Today, Nintendo chief executive Satoru Iwata shed some light on the company's formerly announced foray into Quality of Life (QOL) devices, or non-wearable tech products aimed to help consumers monitor their health.
A hand-sized sleep monitor will be the Japanese gaming giant’s first product launch from its QOL initiative. Placed on users’ bedside tables, the device incorporates radio frequency sensors to measure body movement, breathing and heartbeat, Iwata said today at an investor presentation. Fatigue measurement and other sleep deprivation data will then be transmitted to cloud servers, analyzed and sent to users in graphs.
The device marks a collaboration between Nintendo and US-based ResMed, a medical equipment developer, according to Reuters. It is slated to launch in the fiscal year ending March 2016.
As Nintendo is primarily known for its landmark video game franchises like Super Mario Bros., Pokemon and The Legend of Zelda, Iwata noted that the QOL products would boast a gamification aspect. “By using our know-how in gaming...to analyze sleep and fatigue, we can create something fun," he said.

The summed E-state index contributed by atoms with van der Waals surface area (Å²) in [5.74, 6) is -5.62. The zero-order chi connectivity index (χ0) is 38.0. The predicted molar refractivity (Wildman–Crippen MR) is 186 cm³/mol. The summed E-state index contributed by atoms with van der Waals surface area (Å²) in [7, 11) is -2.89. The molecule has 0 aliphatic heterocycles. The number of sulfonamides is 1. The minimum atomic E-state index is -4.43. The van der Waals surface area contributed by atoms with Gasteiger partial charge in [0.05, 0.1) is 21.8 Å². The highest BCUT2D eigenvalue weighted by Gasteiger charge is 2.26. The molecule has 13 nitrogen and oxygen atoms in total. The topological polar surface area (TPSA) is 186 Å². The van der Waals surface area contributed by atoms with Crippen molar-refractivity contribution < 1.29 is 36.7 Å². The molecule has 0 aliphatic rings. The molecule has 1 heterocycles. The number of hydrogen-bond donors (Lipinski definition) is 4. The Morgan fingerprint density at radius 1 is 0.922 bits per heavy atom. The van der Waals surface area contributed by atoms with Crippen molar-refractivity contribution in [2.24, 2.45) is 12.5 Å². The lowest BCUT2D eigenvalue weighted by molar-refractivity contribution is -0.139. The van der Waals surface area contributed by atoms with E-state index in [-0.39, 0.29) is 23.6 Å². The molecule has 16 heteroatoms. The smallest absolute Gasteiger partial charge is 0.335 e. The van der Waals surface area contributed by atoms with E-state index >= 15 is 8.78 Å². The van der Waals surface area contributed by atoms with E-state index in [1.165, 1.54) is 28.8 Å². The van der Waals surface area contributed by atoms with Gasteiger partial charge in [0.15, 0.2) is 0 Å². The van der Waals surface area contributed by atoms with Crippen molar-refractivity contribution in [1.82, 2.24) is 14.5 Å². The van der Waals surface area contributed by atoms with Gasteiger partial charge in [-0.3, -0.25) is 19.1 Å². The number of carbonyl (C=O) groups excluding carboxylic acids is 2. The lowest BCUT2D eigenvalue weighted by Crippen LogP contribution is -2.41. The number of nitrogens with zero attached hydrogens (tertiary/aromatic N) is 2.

While Nintendo has had success before in the health and fitness space with its Wii Fit series, that product launched long before a slew of popular fitness wearables from Fitbit, Jawbone, Nike -- and today, Microsoft -- flooded the market, notes The Verge.
However, in announcing the QOL strategy back in January, Iwata said that Nintendo would employ a “leapfrog strategy,” bypassing mobile phones and wearable tech to develop standalone devices.
While Nintendo has struggled in recent years in the wake of hugely popular mobile games, the company reported surprisingly triumphant second-quarter earnings yesterday, stating it was on track to post its first annual profit in four years.
Related: How Much Sleep Do You Really Need?